Home and Away: My New Perspective on Life at ALA

December 18th, 2017

Temilolu Awofesu, a Year 1 student from Nigeria, reflects on how life at ALA has changed his interpretation of Home.  

Home. What does it mean?

Home does not necessarily have to be four solid walls with a ceiling in place or the presence of family ties around.

My stay at ALA over the past two months has proven this to me, through the exceptional community relationships, the Wellness Team and the Peer Counselling Families to the amazing Year Two students for their exceptional support in making life here more vibrant and dynamic. I was incredibly anxious at first, coming to campus and being overwhelmed with the diversity as well as being miles away from home. Over time, those miles have found their way back to my feet here on this ground.

To me, home has meant various things that imply serenity: my street address, a place with good Wi-Fi connection and a stockpiled fridge.

Others don’t necessarily share my perspective. Two Year 2 Students from Nigeria showed me how they relate home to ALA as a community.  “Home is anywhere I can be myself,” says  Kezia Adesanya. Mubarak Adetunji sees home as “A sanctuary of solitude”.

Home can mean various things to many of us at ALA. It carries complex meanings that we may not all agree with, but give us an idea of how we define our own identities around it. As a First Year Student, I have had a complex change in mindset of home.

I wanted to know  if others felt the same.

“As cliched as this may sound, home to me is where the heart is and where I feel most loved and safe,” says 16-year old Zeinab Muntaser Ibrahim, a Year One Student from South Sudan. “Here at ALA, I have found a sense of home, as my heart is here. There are people who love me, who take care of me, such as my amazing peer counsellor John Lewis, my friends Fatoumatta, Adaeze, Hadija and my roommate, Chrystal Enobong Edem.”

I see students finding a sense of home in school activities such as Sports; following our Internal League Sporting Competitions, which included Basketball to Volleyball to Tennis and much more. Students across campus gain a sense of home through participation in these games, and a closer relationship with the student body as a whole. Another is our House Lunches and Games, such as “Battle of the Dining Hall”, packed with eye-popping dance moves, wicked table tennis games and foosball!

 

 

Most of these things still do not define “home” for others entirely. The main purpose of it is to give us a range of activities and programmes in which we can feel our identities awoken. “Students here work as a family, and that’s what I really admire about ALA. It makes me feel like I’m back home, like I never left,” says Adage Collins (17), another first year from Nigeria.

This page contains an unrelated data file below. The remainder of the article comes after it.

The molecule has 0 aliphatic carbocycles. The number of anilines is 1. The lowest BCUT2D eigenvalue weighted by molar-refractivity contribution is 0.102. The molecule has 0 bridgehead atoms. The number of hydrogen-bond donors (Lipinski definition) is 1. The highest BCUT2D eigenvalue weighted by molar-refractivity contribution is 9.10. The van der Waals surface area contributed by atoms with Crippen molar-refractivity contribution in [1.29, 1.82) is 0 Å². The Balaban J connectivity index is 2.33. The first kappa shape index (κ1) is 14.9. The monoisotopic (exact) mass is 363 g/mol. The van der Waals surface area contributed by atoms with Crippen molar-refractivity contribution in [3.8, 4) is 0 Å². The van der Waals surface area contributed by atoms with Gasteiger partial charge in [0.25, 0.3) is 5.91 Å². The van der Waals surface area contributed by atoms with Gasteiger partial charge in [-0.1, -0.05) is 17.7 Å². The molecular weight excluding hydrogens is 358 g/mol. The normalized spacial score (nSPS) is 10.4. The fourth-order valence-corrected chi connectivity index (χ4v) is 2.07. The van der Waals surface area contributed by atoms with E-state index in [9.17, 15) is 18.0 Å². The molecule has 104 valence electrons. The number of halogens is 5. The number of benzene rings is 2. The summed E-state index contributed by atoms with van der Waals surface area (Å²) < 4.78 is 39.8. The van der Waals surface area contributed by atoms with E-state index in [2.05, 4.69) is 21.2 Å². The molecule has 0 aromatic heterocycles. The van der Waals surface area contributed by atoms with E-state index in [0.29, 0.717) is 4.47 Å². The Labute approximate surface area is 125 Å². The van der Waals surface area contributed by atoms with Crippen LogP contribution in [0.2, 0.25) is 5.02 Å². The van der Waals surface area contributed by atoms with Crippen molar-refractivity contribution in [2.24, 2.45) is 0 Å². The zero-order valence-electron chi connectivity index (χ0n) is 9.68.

Home for the holidays

Before ALA,  my holidays were invested in families. My parents and I would travel from my mother’s village in Ibadan, Oyo State to the heart of Ikoyi in Lagos State. December holidays have always been the main catalysts of parties and concerts in the commercial city of Lagos. Being a  social out-go-er in my peer group, I spend most of my holidays going to see live music performances by my favorite artists like Davido or DRBLASGIDI,  or enjoy house parties in with my friends. On weekends, I would spend quality time with my mother reading novels, going Christmas shopping for our relatives or watching comedic movies in the mall. We have “bonding periods” at home during the holiday, where we get time to strengthen our family bonds through outings/interactive games like Scrabble, Monopoly and Twister.

Being far away from home has made me miss the aroma of my mother’s savory dishes, the late-night banter with friends; the incessant smell of suya at night, with bus drivers hurling insults towards one another, and the flamboyant parties and events.

This summer will be different. I will be spending my holidays in the suburbs of Sandton, Johannesburg, most of it preparing for the upcoming SAT’s next year. I will miss home, and when I eventually go back, after more than a year at ALA, I am sure it will be as a new person with new visions – and new perspectives on what home means to me.

Till next year, have a spectacular Christmas & New Year!



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This is an article from the ALA Journey Journal – the blog that tracks our 50 year journey to develop 6000 leaders. Visit the Journal here.


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